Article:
NORMAN — The Norman City Council approved a contract for an engineering study for a northside sewer plant with HDR Engineering Inc. for $249,935. The contract was hotly debated before its approval.
HDR was the low bidder, but in the form that the council approved the contract, a work change order will be coming forward soon to add additional scope of work to include information from the city’s Strategic Water Supply Plan and water options including a phased plan of reuse water from Moore’s wastewater discharge.
The Central Oklahoma Master Conservancy District asked Moore to consider treating wastewater to a higher level and discharging it into one of Lake Thunderbird’s tributaries to augment lake levels. Norman also will look at that option with the northside plant.
Moore would incur capital costs to implement such a program and has made it known it will not incur those costs to Norman’s benefit. Norman, then, would likely foot the bill, but that may be part of the water solution Norman is looking toward as it seeks creative solutions to the demand for more water.
As mayoral candidate Tom Sherman said in a public comment to the council, with Oklahoma’s movement forward to adopt gray water reuse options, wastewater is usable water — if it’s highly treated and discharged back into a water source.
The Strategic Water Supply ad hoc committee is looking at many options including gray water reuse. Those elements will be examined as part of the engineering study for the northside plant.
“The engineering report is kind of a feasibility study at this point,” Utilities Director Ken Komiske said. “It will give us some things, even if we don’t build it right away.”
Komiske said water reclamation technology changes, but much of the information will be valuable for many years. Information on reuse associated with the plant is one of those areas.
Starting the dialogue with ODEQ will get the bureaucratic process started.
“The reuse conversation is an important one,” Mayor Cindy Rosenthal said. “What I’m concerned about is that we heard right before Christmas that the COMCD is looking at two phases with the Moore plant. Moore wants to know who would pay for modifications to that city’s infrastructure.”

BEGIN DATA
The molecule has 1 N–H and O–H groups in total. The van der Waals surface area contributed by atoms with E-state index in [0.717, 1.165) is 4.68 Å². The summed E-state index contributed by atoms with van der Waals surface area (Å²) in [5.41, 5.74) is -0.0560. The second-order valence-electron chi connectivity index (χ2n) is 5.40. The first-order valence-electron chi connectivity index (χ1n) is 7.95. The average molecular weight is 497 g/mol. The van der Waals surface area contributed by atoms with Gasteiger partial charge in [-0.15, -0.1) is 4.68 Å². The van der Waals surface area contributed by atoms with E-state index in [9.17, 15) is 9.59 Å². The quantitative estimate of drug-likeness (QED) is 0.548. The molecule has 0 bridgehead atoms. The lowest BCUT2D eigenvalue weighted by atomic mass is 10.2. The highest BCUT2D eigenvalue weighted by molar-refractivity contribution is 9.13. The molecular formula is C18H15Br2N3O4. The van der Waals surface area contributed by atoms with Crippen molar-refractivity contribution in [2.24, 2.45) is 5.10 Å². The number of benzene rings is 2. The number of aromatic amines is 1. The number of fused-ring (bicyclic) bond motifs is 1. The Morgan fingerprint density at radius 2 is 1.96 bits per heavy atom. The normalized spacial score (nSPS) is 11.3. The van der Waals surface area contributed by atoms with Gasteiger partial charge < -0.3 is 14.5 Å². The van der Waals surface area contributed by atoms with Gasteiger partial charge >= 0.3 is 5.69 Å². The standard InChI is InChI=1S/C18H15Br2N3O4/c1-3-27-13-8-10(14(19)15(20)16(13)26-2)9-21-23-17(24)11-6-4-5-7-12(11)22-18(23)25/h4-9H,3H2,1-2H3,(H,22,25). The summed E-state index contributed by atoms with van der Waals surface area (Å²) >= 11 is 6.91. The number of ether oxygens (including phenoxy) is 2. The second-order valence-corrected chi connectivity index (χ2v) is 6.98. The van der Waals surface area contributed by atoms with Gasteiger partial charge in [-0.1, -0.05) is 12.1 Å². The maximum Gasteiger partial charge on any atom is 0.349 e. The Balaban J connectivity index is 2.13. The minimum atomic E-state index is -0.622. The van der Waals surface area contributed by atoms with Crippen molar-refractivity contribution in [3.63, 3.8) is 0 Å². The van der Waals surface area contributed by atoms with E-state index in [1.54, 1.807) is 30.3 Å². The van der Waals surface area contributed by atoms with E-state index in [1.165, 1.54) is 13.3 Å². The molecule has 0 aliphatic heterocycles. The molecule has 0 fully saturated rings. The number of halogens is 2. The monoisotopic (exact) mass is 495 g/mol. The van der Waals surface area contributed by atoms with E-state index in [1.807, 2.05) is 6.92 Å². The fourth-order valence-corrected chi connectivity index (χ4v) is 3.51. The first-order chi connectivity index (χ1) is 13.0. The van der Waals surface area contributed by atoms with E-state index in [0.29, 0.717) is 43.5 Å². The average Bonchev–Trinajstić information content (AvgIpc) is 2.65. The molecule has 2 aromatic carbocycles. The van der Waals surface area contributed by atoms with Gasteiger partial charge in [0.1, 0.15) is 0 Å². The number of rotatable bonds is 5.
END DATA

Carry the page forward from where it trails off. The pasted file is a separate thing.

Council member Roger Gallagher made a motion to postpone for two years.
“You voted ‘yes’ for it six months ago,” Council member Robert Castleberry said. “I want to know what has changed.”
Council member Dave Spaulding said Norman voters have said the plant should be built.
“I don’t know why we continue to thumb our nose at the voters,” Spaulding said. “I’m not in favor of postponing this at all.”
Council member Chad Williams asked about the shelf life of the study.
“The parts that don’t change would definitely have a good shelf life,” Komiske said
“The price tag on that plant is about $100 million,” Council member Greg Jungman said.
Jungman said he wants to settle the land use process and see if there is a future service area in that basin first.
“I’d be for putting the whole thing on the ballot as soon as possible,” Jungman said.
Gallagher changed his motion to postpone the matter until the second meeting in April after the water study is completed.
“One of you has expressed tonight the classic strategy of study and stall,” Heiple said. “That is typical of what has happened to north plant. People are trying to get it postponed until the election. Please vote on this contract.”
“Those of us who have had small businesses live in a very fluid world, but decisions must be made,” Council member Linda Lockett said. “I think it’s important that we make this decision.”
The motion to postpone until April 23 failed by a 3-6 vote, with Gallagher, Jungman and Rosenthal in the minority.
Eventually the contract was approved with a subsidiary motion to ask the contractor to wait 45 days to start to get information from the water study. In addition, city staff were given direction to negotiate a change order to include additional contingencies for Moore’s water reuse.
The contract was approved in a 7-2 vote, with Gallagher and Jungman voting no.